Dec. 18, 2011; Glendale, AZ, USA; Detailed view of a Cleveland Browns helmet sitting on the field against the Arizona Cardinals at University of Phoenix Stadium. The Cardinals defeated the Browns 20-17 in overtime. Mandatory Credit: Mark J. Rebilas-USA TODAY Sports

Cleveland Browns: Short term thinking, short term results

Yesterday, Craig Lyndall of WaitingForNextYear wrote an article (found here) detailing his frustrations of the front office of the Cleveland Browns and their approach to this year, even suggesting they have ‘betrayed’ this season.  Part of this comes down to the fact that there is a history of losing and little reason to believe in this team since it came back in 1999.  Much of it comes down to a difference in philosophy between Lyndall and the Browns.  Lyndall wants to be better right this second and is looking almost entirely in the short term while the Browns have made it painfully clear right from the start of the season they were looking at the present and the future.

Banner and the front office look at everything through the scope of value.  They make moves and plan for the present and the future based on their concept of it.  This can be extremely frustrating for some fans, like Lyndall, because it often does involve the future rather than the present.  As frustrating as that might be for fans that have been waiting for over a decade for the Browns to be good, it is unreasonable to visit the sins of the past on the front office of the present.

Banner was taking over a bad team.  It was a bad team with a promising defense and some nice pieces on offense, but missing some key parts, most notably a franchise quarterback.  Short of having a franchise quarterback show up out of nowhere, the Browns were going to need more than once year to get built into a legitimate contender.  The Browns have approached this through the scope of value and it has impacted every move they have made.  They have been consistent with their approach since they took over the job.

This was clear from the second they went into the NFL Draft last year.  The Browns used the sixth pick in the NFL Draft on Barkevious Mingo, who has the talent and potential to be a franchise pass rusher, but was an unfinished product coming into his rookie year.  It was a move made for 2014 and beyond.  They traded a fourth and fifth round pick from last year to get a third and fourth round pick this coming year.  The sixth and seventh round of the draft was used on high upside, long term players in Jamoris Slaughter, Garrett Gilkey and Armonty Bryant.  The only pick that did not scream the future was Leon McFadden, their third round pick, which has had a disappointing rookie year and is now looking like a pick that will impact the future or nothing.

Their approach to free agency was largely on the defensive side of the ball.  The conversion to the 3-4 left them slightly short handed in certain areas and they made moves, again, with the concept of value in mind.  They added Paul Kruger and Desmond Bryant, who have both been had huge impacts on the defense this year.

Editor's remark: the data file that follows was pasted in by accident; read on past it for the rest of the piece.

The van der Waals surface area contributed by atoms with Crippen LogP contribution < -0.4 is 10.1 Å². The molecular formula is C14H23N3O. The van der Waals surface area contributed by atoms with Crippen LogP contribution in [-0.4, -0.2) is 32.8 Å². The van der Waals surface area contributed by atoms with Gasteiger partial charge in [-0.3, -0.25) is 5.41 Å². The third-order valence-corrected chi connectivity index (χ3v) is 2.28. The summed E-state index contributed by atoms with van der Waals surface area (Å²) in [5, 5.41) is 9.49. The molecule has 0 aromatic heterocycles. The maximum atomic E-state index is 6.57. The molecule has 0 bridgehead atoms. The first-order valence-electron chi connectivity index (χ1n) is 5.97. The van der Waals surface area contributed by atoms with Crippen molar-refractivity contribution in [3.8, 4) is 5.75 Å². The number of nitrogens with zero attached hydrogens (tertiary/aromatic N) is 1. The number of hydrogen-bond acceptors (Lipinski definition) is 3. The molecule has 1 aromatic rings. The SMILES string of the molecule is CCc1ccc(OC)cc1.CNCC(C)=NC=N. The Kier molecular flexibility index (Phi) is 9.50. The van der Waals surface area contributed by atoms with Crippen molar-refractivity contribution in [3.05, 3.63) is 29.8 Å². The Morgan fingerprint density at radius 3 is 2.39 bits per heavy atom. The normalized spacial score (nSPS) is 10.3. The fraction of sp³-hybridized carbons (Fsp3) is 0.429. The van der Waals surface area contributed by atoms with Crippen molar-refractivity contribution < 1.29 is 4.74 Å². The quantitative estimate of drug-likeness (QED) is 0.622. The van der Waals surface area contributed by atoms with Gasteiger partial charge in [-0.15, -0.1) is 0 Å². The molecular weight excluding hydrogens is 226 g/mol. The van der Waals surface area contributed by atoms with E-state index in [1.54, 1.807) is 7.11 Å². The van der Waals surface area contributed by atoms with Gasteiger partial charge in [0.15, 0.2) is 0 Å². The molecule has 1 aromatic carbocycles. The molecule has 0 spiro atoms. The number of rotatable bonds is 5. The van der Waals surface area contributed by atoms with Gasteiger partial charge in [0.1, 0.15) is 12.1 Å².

With the hire of Ray Horton as defensive coordinator, the Browns put together an extremely effective defense from pieces that were picked by Phil Savage and Tom Heckert along with the new pieces added by Banner and Mike Lombardi.  So far, the results have been good and they have even taken advantage of undrafted free agents from under Heckert including Craig Robertson and Tashaun GipsonBuster Skrine has blossomed this year, both in combination of time and maturation but also because of the faith that this staff has had in him.  Most fans never wanted to see him again after struggles earlier in his career.  The defense should only get better with time, but the early results have been extremely promising.

There were some high priced free agents on the offensive side of the ball the Browns could have gone after, but it seems extremely prudent they did not.  There were plenty of people in Cleveland who wanted the Browns to go after Mike Wallace, now with the Miami Dolphins.  Most of those people are likely pretending they did not want Wallace anymore considering how he has played this season.

On the offensive side of the ball, the Browns took this year to really figure out what they had.  They found out Brandon Weeden could not play dead, which had to be made painfully clear considering the investment.  Brian Hoyer might have a future, but they need to draft a quarterback this year.  They have taken steps to prepare for that with adding extra draft picks.

They found out they have a tight end that can make plays in Jordan Cameron.  Apparently, they have also decided they believe in Josh Gordon, who has the talent to be a true #1 wide receiver.  After Gordon, they have nothing but question marks, which had Lyndall suggest the Browns should throw anything at the wall in hopes that it would stick.  As prudent a plan as that sounds, the fact that fans do not see these players practicing does not mean the coaches don’t.  If the team is at a point where people are calling for random scrubs to play meaningful time in hopes of creating a spark, it is already clear where the season is going.